APAD Panel on processes of subjectivity in refugee camps and reception facilities
Within the framework of the REFUGOV project, Lucas Oesch organised a panel at the APAD Conference on Migrations, Development and Citizenship, which took place at Roskilde University in Denmark on 23-25 May 2018. The panel was entitled Processes of subjectivity in refugee camps and reception facilities: Cross-perspectives from the global South and North and aimed at exploring the complex and ambiguous formation of subjectivity and citizenship in ‘refugee spaces’. It also aimed to create a dialogue between studies concentrating on the global South or North in order to exchange perspectives.
Indeed, processes of subjectivity in the camp, and the ‘negotiation’ of citizenship, are an important field to be looked at (see e.g. Minca, 2015; Pasquetti, 2015; Rygiel, 2011; Sigona, 2015; Turner, 2016). These processes form around ambiguous lines of exclusion and inclusion. Refugee camps in the global South and reception facilities for refugees in the global North have often been compared to ‘spaces of exception’ (Agamben, 1998). In the camp, laws are suspended by the sovereign power. Refugees end up without a ‘politically qualified’ life. Their lives are left ‘bare’, and they only retain a biological life. This understanding of camps has been highly criticized. It has been showed how the ‘political’ is always present and re-created in the camp (see e.g. Ramadan, 2012; Rygiel, 2011; Sanyal, 2014) with practices such as squatting, the transformation of the materiality of the camp, claim making, and so on. Refugees turn an ‘exceptional’ space into a living space (Agier, 2011). It has also been showed that camps are caught into broader socio-economic dynamics of exclusion (Martin, 2015), as well as into inclusionary dynamics (Oesch, 2017).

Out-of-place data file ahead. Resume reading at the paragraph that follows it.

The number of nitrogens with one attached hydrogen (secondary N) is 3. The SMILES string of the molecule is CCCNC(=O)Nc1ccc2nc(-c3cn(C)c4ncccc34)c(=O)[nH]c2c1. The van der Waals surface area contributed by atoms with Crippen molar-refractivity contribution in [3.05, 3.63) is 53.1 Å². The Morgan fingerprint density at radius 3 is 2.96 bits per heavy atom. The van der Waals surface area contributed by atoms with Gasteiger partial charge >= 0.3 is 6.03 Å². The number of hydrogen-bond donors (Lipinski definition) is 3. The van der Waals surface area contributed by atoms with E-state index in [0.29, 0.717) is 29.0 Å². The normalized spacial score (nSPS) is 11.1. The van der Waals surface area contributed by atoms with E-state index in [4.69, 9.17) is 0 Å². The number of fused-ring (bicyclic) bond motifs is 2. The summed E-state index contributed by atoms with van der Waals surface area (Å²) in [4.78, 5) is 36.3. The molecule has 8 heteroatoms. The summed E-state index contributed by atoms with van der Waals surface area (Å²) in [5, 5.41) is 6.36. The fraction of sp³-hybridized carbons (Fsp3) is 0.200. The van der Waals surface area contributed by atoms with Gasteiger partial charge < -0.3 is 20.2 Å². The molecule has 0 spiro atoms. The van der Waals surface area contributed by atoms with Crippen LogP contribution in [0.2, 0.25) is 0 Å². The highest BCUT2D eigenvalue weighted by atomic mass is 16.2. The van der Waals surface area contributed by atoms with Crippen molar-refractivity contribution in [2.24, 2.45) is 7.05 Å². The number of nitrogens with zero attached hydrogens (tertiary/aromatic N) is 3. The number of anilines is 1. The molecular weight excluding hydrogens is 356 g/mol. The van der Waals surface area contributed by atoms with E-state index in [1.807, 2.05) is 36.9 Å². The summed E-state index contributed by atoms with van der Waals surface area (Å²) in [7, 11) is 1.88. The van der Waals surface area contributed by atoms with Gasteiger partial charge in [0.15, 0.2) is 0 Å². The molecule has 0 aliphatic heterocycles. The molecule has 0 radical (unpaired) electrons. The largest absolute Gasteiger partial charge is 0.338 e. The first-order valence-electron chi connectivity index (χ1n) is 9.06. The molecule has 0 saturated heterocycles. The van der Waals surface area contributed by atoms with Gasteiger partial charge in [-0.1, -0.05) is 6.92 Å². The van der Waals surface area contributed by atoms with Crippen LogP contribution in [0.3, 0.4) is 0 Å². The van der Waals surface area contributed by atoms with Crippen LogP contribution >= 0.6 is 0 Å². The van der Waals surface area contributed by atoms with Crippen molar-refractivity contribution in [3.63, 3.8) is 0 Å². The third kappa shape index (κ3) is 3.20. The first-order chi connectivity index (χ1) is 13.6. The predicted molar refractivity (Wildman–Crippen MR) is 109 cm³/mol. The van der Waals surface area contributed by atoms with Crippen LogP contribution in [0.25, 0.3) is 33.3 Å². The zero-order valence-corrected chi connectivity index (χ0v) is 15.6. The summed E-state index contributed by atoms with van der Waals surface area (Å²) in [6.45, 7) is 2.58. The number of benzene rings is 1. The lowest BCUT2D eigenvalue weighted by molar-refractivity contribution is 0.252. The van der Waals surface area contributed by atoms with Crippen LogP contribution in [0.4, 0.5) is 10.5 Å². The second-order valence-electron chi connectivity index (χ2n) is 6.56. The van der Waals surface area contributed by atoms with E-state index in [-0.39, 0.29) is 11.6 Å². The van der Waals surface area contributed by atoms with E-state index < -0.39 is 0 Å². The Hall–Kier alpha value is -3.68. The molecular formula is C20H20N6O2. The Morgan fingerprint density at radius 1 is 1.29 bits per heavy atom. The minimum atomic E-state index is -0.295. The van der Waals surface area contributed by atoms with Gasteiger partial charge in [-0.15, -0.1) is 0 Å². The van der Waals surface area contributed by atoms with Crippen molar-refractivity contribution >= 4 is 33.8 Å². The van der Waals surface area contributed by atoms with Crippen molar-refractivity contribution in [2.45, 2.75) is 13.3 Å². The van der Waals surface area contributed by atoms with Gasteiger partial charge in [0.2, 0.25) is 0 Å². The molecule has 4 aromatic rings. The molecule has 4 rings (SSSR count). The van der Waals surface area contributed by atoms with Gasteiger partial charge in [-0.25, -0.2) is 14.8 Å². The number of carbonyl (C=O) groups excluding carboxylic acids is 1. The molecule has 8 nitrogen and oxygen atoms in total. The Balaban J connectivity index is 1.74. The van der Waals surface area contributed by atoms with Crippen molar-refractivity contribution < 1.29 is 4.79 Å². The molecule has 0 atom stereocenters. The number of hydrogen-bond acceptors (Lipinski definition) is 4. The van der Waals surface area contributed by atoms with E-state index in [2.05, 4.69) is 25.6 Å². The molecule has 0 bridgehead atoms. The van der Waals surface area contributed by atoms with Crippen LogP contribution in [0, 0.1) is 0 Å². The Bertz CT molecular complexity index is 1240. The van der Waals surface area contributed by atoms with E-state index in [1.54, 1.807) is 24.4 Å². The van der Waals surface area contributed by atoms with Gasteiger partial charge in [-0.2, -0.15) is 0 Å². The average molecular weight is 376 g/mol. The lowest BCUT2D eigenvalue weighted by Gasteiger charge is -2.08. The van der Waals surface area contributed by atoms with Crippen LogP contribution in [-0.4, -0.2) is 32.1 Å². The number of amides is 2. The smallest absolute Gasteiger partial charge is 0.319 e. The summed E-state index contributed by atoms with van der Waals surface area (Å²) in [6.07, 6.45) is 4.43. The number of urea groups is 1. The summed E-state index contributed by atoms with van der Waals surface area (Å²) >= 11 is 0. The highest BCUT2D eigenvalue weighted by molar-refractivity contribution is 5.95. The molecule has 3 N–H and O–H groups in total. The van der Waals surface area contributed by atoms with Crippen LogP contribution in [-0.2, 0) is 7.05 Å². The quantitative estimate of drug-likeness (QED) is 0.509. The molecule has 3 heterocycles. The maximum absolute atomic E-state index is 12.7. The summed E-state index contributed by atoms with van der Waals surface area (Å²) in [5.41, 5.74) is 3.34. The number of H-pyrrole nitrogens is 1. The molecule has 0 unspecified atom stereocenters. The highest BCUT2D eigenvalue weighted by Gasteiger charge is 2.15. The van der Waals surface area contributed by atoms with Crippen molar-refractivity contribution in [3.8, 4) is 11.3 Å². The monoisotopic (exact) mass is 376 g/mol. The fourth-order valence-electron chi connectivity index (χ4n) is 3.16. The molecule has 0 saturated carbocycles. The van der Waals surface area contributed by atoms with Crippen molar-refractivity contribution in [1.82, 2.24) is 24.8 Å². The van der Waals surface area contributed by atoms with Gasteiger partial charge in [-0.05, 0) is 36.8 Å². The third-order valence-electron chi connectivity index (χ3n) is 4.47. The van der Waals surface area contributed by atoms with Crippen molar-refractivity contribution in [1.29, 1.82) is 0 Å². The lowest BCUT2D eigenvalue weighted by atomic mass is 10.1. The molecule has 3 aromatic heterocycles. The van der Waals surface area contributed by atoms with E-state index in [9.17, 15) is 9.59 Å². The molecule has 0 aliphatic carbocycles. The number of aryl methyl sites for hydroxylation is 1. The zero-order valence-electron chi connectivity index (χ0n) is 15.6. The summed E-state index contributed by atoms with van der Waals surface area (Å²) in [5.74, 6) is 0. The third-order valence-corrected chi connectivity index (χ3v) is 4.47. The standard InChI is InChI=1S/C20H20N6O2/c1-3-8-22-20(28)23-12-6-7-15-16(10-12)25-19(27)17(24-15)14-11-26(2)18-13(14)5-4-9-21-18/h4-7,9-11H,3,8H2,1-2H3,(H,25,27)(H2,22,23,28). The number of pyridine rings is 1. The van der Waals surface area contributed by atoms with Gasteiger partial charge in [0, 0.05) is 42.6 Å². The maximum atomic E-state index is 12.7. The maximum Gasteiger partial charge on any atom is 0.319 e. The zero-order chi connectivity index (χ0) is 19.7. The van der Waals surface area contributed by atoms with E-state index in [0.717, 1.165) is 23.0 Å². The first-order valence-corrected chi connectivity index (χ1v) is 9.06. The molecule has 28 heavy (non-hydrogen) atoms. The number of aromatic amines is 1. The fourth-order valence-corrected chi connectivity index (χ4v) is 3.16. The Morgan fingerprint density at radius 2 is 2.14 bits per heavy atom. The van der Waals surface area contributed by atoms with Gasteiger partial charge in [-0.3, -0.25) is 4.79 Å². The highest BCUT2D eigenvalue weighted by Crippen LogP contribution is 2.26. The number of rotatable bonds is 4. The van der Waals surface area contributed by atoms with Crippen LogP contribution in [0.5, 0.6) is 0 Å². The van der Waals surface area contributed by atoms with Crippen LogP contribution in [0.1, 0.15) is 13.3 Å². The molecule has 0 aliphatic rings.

The panel gathered 8 very complementary presentations: